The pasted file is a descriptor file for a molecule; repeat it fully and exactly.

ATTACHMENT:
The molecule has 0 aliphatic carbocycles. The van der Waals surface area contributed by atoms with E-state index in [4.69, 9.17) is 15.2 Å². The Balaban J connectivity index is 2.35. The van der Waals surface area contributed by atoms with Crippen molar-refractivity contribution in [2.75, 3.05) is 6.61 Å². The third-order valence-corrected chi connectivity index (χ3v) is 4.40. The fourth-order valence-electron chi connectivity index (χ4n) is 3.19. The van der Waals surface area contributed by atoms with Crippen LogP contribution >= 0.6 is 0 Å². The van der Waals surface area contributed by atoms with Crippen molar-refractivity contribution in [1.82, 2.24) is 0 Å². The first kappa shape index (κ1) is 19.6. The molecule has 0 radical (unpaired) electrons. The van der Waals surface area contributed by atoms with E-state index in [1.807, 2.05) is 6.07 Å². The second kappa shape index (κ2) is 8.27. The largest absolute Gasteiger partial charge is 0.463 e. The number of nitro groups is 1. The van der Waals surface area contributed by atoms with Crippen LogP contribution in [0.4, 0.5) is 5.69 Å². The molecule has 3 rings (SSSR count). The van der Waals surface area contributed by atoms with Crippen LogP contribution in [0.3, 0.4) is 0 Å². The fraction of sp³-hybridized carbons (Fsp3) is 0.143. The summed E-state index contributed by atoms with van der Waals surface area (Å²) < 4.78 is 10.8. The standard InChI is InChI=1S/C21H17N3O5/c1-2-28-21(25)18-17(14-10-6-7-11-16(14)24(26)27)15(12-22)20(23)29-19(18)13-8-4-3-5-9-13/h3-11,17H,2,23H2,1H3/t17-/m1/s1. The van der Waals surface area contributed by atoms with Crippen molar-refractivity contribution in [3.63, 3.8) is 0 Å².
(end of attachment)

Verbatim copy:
The molecule has 0 aliphatic carbocycles. The van der Waals surface area contributed by atoms with E-state index in [4.69, 9.17) is 15.2 Å². The Balaban J connectivity index is 2.35. The van der Waals surface area contributed by atoms with Crippen molar-refractivity contribution in [2.75, 3.05) is 6.61 Å². The third-order valence-corrected chi connectivity index (χ3v) is 4.40. The fourth-order valence-electron chi connectivity index (χ4n) is 3.19. The van der Waals surface area contributed by atoms with Crippen LogP contribution >= 0.6 is 0 Å². The van der Waals surface area contributed by atoms with Crippen molar-refractivity contribution in [1.82, 2.24) is 0 Å². The first kappa shape index (κ1) is 19.6. The molecule has 0 radical (unpaired) electrons. The van der Waals surface area contributed by atoms with E-state index in [1.807, 2.05) is 6.07 Å². The second kappa shape index (κ2) is 8.27. The largest absolute Gasteiger partial charge is 0.463 e. The number of nitro groups is 1. The van der Waals surface area contributed by atoms with Crippen LogP contribution in [0.4, 0.5) is 5.69 Å². The molecule has 3 rings (SSSR count). The van der Waals surface area contributed by atoms with Crippen LogP contribution in [0.3, 0.4) is 0 Å². The fraction of sp³-hybridized carbons (Fsp3) is 0.143. The summed E-state index contributed by atoms with van der Waals surface area (Å²) < 4.78 is 10.8. The standard InChI is InChI=1S/C21H17N3O5/c1-2-28-21(25)18-17(14-10-6-7-11-16(14)24(26)27)15(12-22)20(23)29-19(18)13-8-4-3-5-9-13/h3-11,17H,2,23H2,1H3/t17-/m1/s1. The van der Waals surface area contributed by atoms with Crippen molar-refractivity contribution in [3.63, 3.8) is 0 Å².